This suit is based off a complaint that picked up a number of plaintiffs coming forward with similar claims. The case is Dukes v. Wal-Mart Stores Inc. and the original complaint was filed on June 8, 2001. (Ironic that Wal-Mart’s CEO is Mike Duke; he makes $6 million in salary.) So, obviously the case has been jumping through hoops since then. Putting together a class action is very big business, but it can also be very time consuming. (For more on mass class actions, I would recommend John Grisham’s "The King of Torts." It’s thrilling and breaks all of this down.) Anyway, CNN has asserted that there could be upwards of 1.6 million plaintiffs with $10s of billions at stake. This comes from the fact that after a class is certified, additional plaintiffs may come forth and join said class.

Rule 23 of the Federal Rules of Civil Procedure sets four prerequisites that a class must meet before they are certified, and this is what is currently being argued before the court. The only issue is that the plaintiffs may be missing on the commonality requirement. Commonality means that they all have the same question of law. This is going to be questionable given the different employment statuses of the plaintiffs. But it could be reasonably argued that they are all going to question disparate treatment on the basis of sex, which is discrimination under Title VII of the Civil Rights Act of 1964, which created the EEOC.

The unfortunate thing for the class is that the court is going to let their political and personal views dictate this case before it even gets certified. The justices could throw this case out and the class will be left uncertified and the plaintiffs could then go and try to attack Wal-Mart on their own. This is the best case scenario for Wal-Mart, even with the public relations disaster that they endured the past two days.

With that said, this is likely. The three female justices, Ruth Ginsburg, Sonia Sotomayor and Elena Kagan, will most likely argue for class certification. I would expect them to be joined by Stephen Breyer. The most interesting thing here? All appointed by Democrats, Ginsburg and Breyer by Clinton and Sotomayor and Kagan by Obama. Not surprisingly, the opposing view will likely be spearheaded by ultra-conservatives Antonin Scalia and Clarence Thomas. Scalia is against almost anything liberal (gay rights, abortions and pro detainees in Guantanamo) and is probably not a fan of women’s suffrage either. Justice Anthony Kennedy was also apparently skeptical at granting the certification. These three were all appointed by Republican presidents (Scalia and Kennedy by Reagan and Thomas is the single remaining George Bush Sr. appointee). This leaves two other justices, both appointed by George W. Bush: Chief Justice John Roberts and Samuel Alito. I mention this because it's interesting. In the 2008 case of Boumediene v. Bush regarding Guantanamo, the Bush appointees plus Scalia were the four dissenters.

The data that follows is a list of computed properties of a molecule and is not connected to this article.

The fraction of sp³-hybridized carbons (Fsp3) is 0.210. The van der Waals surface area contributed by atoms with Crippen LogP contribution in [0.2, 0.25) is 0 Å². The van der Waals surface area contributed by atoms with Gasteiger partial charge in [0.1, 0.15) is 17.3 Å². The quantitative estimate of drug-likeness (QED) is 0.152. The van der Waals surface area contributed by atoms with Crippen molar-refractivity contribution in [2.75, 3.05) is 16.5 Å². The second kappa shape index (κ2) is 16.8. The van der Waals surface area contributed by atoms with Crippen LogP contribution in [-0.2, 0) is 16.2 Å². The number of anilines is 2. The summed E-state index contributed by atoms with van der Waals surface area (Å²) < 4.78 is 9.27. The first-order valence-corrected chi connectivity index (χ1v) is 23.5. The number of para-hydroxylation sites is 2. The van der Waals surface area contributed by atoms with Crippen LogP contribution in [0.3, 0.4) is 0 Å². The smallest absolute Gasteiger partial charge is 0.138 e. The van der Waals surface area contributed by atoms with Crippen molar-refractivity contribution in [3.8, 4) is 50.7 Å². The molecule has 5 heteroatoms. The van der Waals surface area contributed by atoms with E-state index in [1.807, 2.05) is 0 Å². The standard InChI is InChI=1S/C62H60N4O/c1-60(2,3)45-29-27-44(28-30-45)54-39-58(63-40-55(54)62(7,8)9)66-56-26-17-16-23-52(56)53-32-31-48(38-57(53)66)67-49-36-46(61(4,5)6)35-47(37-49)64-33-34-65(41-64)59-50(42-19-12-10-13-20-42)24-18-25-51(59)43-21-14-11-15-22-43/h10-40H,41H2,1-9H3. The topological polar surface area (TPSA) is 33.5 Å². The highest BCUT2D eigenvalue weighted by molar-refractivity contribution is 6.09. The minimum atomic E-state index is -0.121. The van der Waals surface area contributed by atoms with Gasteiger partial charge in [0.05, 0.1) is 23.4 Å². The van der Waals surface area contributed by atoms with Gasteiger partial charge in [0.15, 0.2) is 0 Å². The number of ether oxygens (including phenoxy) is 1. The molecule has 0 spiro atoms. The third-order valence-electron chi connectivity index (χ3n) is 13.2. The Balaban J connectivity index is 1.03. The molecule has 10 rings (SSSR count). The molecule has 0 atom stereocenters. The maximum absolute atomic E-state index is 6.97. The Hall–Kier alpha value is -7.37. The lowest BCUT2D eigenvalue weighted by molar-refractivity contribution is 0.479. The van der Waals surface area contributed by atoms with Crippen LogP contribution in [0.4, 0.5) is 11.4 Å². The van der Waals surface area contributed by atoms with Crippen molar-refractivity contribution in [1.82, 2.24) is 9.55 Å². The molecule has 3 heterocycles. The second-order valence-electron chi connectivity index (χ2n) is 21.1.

Given this, let’s assume the plaintiffs do not pass certification. What happens to Wal-Mart and more importantly, their stock: Does it go up? Perhaps, they would have just saved billions in compensatory and punitive damages. Lastly, the court won’t look to economic policy reasoning, but if the class did go through, imagine the rising cost of corporate sexual harassment insurance. Also there would be all sorts of new regulations imposed on all sorts of businesses. The foregoing analysis is part of the reason why I would advise picking up WMT now. They are cheap P/E wise, their dividend history is outstanding, and this lawsuit has probably priced them down by a few dollars.

Source: Why Supreme Court Case Should Have Wal-Mart on Everybody's Watch List